On Mon, May 15, 2017 at 10:52 PM, Arik Hadas <aha...@redhat.com> wrote:

> On Mon, May 15, 2017 at 8:05 PM, Richard W.M. Jones <rjo...@redhat.com>
> wrote:
>> On Sun, May 14, 2017 at 04:56:56PM +0300, Arik Hadas wrote:
>> > Hi everyone,
>> >
>> > We would like to share our plan for extending the currently provided
>> > support for OVA files with:
>> > 1. Support for uploading OVA.
>> > 2. Support for exporting a VM/template as OVA.
>> > 3. Support for importing OVA that was generated by oVirt (today, we only
>> > support those that are VMware-compatible).
>> > 4. Support for downloading OVA.
>> >
>> > This can be found on the feature page
>> > <http://www.ovirt.org/develop/release-management/features/vi
>> rt/enhance-import-export-with-ova/>
>> > .
>> >
>> > Your feedback and cooperation will be highly appreciated.
>> The plan as stated seems fine, but I have some reservations which I
>> don't think are answered by the page:
>> (1) How will oVirt know the difference between an OVA generated
>> by oVirt and one generated by VMware (or indeed other sources)?
>> A VMware OVF has an XML comment:
>> <!--Generated by VMware ESX Server, [...] -->
>> but not any official metadata that I could see.
> So that's something that we have not decided on yet.
> Indeed, we need some indication of the system that generated the OVA and
> it makes sense to have it inside the OVF. I thought about a field that is
> part of the VM configuration, like the "origin" field of VMs in
> ovirt-engine. Having a comment like you mentioned is also an option.
>> (By the way, I don't think importing via virt-v2v vs directly will be
>> any quicker.  The v2v conversion / device installation takes only a
>> fraction of the time.  Most of the time is consumed doing the format
>> conversion from VMDK to qcow2.  However you are correct that when you
>> know that the source is oVirt/KVM, you should not run virt-v2v.)
> Note that the disks within the OVA will be of type qcow2. So not only that
> no v2v conversion / device installation is needed, but also no format
> conversion will be needed on the import and upload flows.
>> (2) I think you're going to have a lot of fun generating OVAs which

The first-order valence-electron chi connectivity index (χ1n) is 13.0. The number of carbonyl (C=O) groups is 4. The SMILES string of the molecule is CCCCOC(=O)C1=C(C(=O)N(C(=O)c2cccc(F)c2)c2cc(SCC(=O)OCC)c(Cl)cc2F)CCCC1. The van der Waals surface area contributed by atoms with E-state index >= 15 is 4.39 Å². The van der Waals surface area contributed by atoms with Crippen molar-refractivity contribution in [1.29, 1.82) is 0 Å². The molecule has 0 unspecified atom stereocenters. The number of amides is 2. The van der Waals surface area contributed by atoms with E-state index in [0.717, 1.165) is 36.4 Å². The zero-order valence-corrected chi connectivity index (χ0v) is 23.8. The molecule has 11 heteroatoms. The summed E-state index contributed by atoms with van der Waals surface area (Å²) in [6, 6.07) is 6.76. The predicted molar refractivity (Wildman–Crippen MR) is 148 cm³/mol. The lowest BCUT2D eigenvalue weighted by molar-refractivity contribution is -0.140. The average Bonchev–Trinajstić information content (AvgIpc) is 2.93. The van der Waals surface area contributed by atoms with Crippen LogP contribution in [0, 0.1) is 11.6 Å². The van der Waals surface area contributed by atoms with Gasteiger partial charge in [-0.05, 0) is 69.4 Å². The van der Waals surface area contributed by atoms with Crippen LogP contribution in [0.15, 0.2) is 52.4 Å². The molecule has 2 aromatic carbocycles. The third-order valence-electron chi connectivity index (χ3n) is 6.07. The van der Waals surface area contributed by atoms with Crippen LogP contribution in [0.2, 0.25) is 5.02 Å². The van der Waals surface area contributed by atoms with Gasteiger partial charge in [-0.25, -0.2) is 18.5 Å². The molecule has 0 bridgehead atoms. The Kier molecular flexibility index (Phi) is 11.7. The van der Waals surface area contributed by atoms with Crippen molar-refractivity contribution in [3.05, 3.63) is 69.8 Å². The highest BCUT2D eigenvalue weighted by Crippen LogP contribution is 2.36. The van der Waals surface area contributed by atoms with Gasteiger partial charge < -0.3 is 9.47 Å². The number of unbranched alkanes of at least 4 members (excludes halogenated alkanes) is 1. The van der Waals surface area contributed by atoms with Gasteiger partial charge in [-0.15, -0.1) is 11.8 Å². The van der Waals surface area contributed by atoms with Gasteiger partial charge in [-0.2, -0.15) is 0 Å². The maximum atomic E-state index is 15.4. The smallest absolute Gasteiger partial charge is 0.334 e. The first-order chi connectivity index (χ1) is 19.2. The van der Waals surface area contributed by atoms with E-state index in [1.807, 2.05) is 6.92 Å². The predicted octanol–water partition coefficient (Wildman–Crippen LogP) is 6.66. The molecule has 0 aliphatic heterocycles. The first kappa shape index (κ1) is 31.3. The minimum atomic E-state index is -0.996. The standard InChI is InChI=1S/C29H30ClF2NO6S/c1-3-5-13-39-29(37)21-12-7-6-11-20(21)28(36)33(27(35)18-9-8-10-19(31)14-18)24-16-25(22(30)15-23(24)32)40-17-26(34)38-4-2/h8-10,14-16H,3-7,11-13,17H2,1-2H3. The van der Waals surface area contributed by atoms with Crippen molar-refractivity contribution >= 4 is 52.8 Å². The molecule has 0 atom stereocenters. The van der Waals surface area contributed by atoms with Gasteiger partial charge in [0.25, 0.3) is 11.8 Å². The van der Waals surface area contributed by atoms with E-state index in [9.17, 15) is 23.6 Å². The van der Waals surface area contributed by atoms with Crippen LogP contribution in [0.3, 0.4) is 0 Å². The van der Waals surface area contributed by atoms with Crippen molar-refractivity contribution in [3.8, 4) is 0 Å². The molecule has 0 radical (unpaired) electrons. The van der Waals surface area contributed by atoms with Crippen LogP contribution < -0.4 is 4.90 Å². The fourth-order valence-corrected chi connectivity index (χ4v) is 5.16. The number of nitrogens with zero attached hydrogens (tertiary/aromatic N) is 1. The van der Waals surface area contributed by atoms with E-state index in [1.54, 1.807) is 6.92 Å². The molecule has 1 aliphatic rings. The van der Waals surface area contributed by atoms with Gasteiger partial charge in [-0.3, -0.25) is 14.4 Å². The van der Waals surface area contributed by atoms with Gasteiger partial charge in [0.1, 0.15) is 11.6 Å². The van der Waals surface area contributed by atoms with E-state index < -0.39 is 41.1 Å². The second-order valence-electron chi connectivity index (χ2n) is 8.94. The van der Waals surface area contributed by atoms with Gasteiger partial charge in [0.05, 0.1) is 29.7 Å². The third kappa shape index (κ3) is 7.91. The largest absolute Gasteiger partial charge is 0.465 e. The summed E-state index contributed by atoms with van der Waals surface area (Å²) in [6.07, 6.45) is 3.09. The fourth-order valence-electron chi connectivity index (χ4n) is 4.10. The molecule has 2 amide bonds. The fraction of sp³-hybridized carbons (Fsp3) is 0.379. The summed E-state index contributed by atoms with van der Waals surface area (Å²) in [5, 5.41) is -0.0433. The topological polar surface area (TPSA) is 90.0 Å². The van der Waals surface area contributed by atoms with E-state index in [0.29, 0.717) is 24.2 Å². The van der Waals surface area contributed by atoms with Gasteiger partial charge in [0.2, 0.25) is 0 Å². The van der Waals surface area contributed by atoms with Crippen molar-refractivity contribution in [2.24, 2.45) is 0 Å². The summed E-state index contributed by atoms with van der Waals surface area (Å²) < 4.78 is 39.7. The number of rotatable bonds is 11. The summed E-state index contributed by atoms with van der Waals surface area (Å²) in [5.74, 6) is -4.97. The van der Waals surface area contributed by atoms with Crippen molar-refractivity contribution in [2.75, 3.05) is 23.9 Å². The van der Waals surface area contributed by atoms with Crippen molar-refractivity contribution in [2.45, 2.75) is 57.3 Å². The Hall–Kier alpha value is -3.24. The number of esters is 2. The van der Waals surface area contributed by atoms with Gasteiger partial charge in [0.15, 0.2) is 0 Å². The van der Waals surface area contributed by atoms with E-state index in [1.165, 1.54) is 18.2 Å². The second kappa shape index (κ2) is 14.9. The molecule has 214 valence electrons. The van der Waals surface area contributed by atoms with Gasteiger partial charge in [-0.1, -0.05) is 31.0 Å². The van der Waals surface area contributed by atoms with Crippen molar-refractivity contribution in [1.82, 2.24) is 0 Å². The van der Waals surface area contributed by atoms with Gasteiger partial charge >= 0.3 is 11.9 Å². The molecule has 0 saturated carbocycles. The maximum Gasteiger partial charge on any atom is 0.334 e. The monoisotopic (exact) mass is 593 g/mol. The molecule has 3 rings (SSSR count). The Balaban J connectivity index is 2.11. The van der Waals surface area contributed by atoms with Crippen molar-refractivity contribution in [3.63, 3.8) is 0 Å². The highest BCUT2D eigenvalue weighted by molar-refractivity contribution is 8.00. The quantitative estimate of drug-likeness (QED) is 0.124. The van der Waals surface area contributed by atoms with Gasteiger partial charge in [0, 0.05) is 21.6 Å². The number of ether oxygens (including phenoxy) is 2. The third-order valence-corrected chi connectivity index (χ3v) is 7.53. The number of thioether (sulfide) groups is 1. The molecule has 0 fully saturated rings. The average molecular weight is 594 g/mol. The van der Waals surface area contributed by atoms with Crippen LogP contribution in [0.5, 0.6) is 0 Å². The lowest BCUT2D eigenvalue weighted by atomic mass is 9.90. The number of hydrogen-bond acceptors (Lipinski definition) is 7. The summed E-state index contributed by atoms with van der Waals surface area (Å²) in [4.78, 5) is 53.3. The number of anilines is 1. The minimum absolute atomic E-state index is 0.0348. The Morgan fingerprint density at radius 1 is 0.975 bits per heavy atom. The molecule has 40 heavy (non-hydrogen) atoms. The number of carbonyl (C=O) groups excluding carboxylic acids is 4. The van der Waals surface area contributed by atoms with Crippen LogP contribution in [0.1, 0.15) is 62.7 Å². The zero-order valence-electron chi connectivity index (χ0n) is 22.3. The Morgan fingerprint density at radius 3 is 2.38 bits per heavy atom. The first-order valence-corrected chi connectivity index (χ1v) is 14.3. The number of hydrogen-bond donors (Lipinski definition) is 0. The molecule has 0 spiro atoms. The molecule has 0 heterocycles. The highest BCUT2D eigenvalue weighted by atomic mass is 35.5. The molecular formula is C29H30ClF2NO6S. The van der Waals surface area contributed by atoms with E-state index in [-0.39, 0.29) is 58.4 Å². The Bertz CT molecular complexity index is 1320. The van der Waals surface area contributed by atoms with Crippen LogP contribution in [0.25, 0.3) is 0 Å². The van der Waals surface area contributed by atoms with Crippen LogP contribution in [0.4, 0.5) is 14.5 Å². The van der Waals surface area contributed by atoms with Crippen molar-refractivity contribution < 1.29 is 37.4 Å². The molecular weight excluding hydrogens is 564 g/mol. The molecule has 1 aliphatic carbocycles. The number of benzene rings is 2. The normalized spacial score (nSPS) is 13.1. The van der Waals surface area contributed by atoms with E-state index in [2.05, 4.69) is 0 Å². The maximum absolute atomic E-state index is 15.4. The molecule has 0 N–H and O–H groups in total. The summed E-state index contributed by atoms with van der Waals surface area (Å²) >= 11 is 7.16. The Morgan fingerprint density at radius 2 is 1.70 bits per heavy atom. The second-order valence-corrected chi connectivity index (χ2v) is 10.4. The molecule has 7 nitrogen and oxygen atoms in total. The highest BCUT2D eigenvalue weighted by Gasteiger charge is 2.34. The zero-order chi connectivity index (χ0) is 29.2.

>> work on VMware.  As Yaniv says, the devices aren't the same so you'd
>> be having to do some virt-v2v -like driver installation / registry
>> modification.  Plus the OVF file is essentially a VMware data dump
>> encoded as XML.  OVF isn't a real standard.  I bet there are a million
>> strange corner cases.  Even writing VMDK files is full of pitfalls.
>> VMware has a reasonable V2V import tool (actually their P2V tooling is
>> very decent).  Of course it's proprietary, but then so is their
>> hypervisor.  Maybe oVirt can drive their tools?
> No no, that fun is not part of the plan :)
> The OVAs we'll generate are supposed to contain:
> 1. OVF - it should be similar to the one virt-v2v generates for oVirt
> (that is similar to the one we use internally in oVirt for snapshots and
> for backup within storage domains, i.e., OVF-stores). We will definitely
> need some extensions, like an indication that the OVA was generated by
> oVirt. We may make some tweaks here and there, like removing network
> interfaces from the list of resources. But we already are generally aligned
> with what the specification says about OVFs.
> 2. qcow2 disks - thus, no conversion (device installation) and no format
> conversion will be needed (we may consider to convert them to raw later on,
> since they are expected to be the base volumes of the disks, not sure it
> worth the effort though).

I wonder if it's worth looking into several options when exporting:
1. Run virt-sysprep with 'harmless' operations such as

> 2. Run virt-sparsify on the disks.
3. Convert to compressed qcow2. In most cases it certainly can have a
significant saving (1:2 should be reasonable, but some can get 1:6 even) of
disk space (and later, file transfer times, etc).
If we are already converting, we can also convert from qcow2 to qcow2v3
(compat 0.1 to compat 1.1).


> I will add this to the feature page.
> We are aware to the fact that with this design, the OVAs could not be
> directly consumed by others, like VMware. But this could make it easier for
> them to make the needed conversion - they won't need to query the VM
> configuration from oVirt and won't need to lookup the disks inside oVirt's
> storage domains. Anyway, we assume that this conversion is done by other
> tools.
>> Rich.
>> --
>> Richard Jones, Virtualization Group, Red Hat
>> http://people.redhat.com/~rjones
>> Read my programming and virtualization blog: http://rwmj.wordpress.com
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